December 1 – National Pie Day

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About the Holiday

There’s something about colder weather that makes pie sound so delicious! What kind of pie? Apple, cranberry, pecan, sweet potato, mincemeat…so many kinds! And of course pumpkin as in today’s book. To celebrate today have a piece of your favorite pie!

You Are My Little Pumpkin Pie

Written by Amy E. Sklansky | Illustrated by Talitha Shipman

 

In a big cozy, chair next to a roaring fire, a mom snuggles with her little boy. In a pretty nursery dotted with stars, a dad watches his tiny daughter, who’s learning to crawl. He tells her, “You light up any room / with your grin so big and wide.”

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Image copyright Talitha Shipman, 2013, text copyright Amy E. Sklansky, 2013. courtesy of amysklansky.com.

In a bright and homey kitchen, a mother sprinkles the final touches on a pumpkin pie while her toddler helps. She says, “Your scent is just delightful— / like cinnamon and spice.” Outside, a mom and baby bundled up in the chilly weather share a hug, and the mom confesses, “Each time I kiss your yummy cheek, / I have to kiss it twice.”

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Image copyright Talitha Shipman, 2013, text copyright Amy E. Sklansky, 2013. courtesy of amysklansky.com.

At a farm, as Dad and his little one pick the perfect pumpkin, Dad wraps his arms around his child and says, “Your hugs are irresistible / Because you’re such a treat.” A mom playing with her daughter smiles and tells her, “I love to make you giggle. / No sound is quite as sweet.” In another home, dinner has been served and it’s time for dessert, but who are the parents praising as the “star of any feast”—the pumpkin pie or their children? The happy kids know the answer! And a baby drifts off to sleep with the sweet assurance, “You’re my little pumpkin pie, / Each and every piece.”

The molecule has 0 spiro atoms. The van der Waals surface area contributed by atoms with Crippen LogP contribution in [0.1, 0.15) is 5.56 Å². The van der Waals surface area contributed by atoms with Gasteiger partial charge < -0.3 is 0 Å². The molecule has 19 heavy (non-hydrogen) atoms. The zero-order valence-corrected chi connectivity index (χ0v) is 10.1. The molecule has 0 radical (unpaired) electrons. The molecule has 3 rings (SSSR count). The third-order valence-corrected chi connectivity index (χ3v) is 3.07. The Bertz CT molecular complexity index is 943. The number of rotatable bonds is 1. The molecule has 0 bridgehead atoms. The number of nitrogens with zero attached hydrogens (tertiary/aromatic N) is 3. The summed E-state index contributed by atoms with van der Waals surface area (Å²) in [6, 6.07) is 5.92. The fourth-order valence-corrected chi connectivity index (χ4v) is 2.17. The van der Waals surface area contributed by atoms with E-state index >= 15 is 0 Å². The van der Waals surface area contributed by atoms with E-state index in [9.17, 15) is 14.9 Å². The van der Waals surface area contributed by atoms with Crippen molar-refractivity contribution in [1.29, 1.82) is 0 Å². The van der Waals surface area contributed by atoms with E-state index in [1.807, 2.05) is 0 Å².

celebrate-picture-books-picture-book-review-you-are-my-little-pumpkin-pie-kitchen

Image copyright Talitha Shipman, 2013, text copyright Amy E. Sklansky, 2013. courtesy of amysklansky.com.

Parents and other caregivers will love cuddling up with their little one and sharing the endearing rhymes in Amy E. Sklansky’s sweet tribute to the most special of relationships. The tender phrases on each page echo the spontaneous bursts of wonder, amazement, and of course love that fill an adult’s heart while thinking about or interacting with their child. The affection expressed with each verse will delight little ones.

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Image copyright Talitha Shipman, 2013, text copyright Amy E. Sklansky, 2013. courtesy of amysklansky.com.

Talitha Shipman’s colorful and cozy illustrations embrace the parent-child relationship with depictions of the gestures, smiles, and assurances adults share with children. Little ones, sitting on Mom or Dad’s lap will be charmed by the happy faces of the babies and toddlers on each page and feel that same warm comfort. Extended fun can be found in discovering the pumpkin or pumpkins as well as the accompanying orange theme on each spread.

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Image copyright Talitha Shipman, 2013, courtesy of talithashipman.com.